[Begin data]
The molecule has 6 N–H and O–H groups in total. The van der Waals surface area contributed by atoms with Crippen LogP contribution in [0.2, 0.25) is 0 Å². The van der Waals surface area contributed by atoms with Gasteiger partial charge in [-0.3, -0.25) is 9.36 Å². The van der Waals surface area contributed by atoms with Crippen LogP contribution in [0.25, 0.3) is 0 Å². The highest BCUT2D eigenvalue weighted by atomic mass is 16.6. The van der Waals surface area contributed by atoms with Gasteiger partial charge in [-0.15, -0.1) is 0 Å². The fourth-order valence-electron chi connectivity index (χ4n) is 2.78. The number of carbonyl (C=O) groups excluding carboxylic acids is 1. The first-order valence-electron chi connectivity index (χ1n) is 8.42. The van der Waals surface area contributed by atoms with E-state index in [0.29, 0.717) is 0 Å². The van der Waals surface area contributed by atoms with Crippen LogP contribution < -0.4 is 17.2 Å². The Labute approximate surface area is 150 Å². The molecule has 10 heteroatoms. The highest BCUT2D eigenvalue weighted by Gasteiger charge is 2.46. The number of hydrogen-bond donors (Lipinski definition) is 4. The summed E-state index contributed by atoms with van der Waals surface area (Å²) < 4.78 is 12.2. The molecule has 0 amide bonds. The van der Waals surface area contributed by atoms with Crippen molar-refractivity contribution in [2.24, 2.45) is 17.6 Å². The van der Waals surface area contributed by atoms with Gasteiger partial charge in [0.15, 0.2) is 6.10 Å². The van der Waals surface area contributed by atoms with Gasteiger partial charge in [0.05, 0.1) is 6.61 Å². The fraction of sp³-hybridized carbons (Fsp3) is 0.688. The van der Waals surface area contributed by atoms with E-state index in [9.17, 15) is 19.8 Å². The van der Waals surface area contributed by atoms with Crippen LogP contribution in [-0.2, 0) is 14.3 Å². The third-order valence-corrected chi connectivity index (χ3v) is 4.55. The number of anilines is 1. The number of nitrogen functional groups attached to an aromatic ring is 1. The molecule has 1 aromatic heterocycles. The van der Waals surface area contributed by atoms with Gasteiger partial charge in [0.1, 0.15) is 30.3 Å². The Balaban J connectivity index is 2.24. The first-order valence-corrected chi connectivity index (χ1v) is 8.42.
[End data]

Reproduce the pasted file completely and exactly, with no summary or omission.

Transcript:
The molecule has 6 N–H and O–H groups in total. The van der Waals surface area contributed by atoms with Crippen LogP contribution in [0.2, 0.25) is 0 Å². The van der Waals surface area contributed by atoms with Gasteiger partial charge in [-0.3, -0.25) is 9.36 Å². The van der Waals surface area contributed by atoms with Crippen LogP contribution in [0.25, 0.3) is 0 Å². The highest BCUT2D eigenvalue weighted by atomic mass is 16.6. The van der Waals surface area contributed by atoms with Gasteiger partial charge in [-0.15, -0.1) is 0 Å². The fourth-order valence-electron chi connectivity index (χ4n) is 2.78. The number of carbonyl (C=O) groups excluding carboxylic acids is 1. The first-order valence-electron chi connectivity index (χ1n) is 8.42. The van der Waals surface area contributed by atoms with E-state index in [0.29, 0.717) is 0 Å². The van der Waals surface area contributed by atoms with Crippen LogP contribution < -0.4 is 17.2 Å². The Labute approximate surface area is 150 Å². The molecule has 10 heteroatoms. The highest BCUT2D eigenvalue weighted by Gasteiger charge is 2.46. The number of hydrogen-bond donors (Lipinski definition) is 4. The summed E-state index contributed by atoms with van der Waals surface area (Å²) < 4.78 is 12.2. The molecule has 0 amide bonds. The van der Waals surface area contributed by atoms with Crippen molar-refractivity contribution in [2.24, 2.45) is 17.6 Å². The van der Waals surface area contributed by atoms with Gasteiger partial charge in [0.15, 0.2) is 6.10 Å². The van der Waals surface area contributed by atoms with Gasteiger partial charge in [0.05, 0.1) is 6.61 Å². The fraction of sp³-hybridized carbons (Fsp3) is 0.688. The van der Waals surface area contributed by atoms with E-state index in [9.17, 15) is 19.8 Å². The van der Waals surface area contributed by atoms with Crippen LogP contribution in [-0.2, 0) is 14.3 Å². The third-order valence-corrected chi connectivity index (χ3v) is 4.55. The number of anilines is 1. The number of nitrogen functional groups attached to an aromatic ring is 1. The molecule has 1 aromatic heterocycles. The van der Waals surface area contributed by atoms with Gasteiger partial charge in [0.1, 0.15) is 30.3 Å². The Balaban J connectivity index is 2.24. The first-order valence-corrected chi connectivity index (χ1v) is 8.42.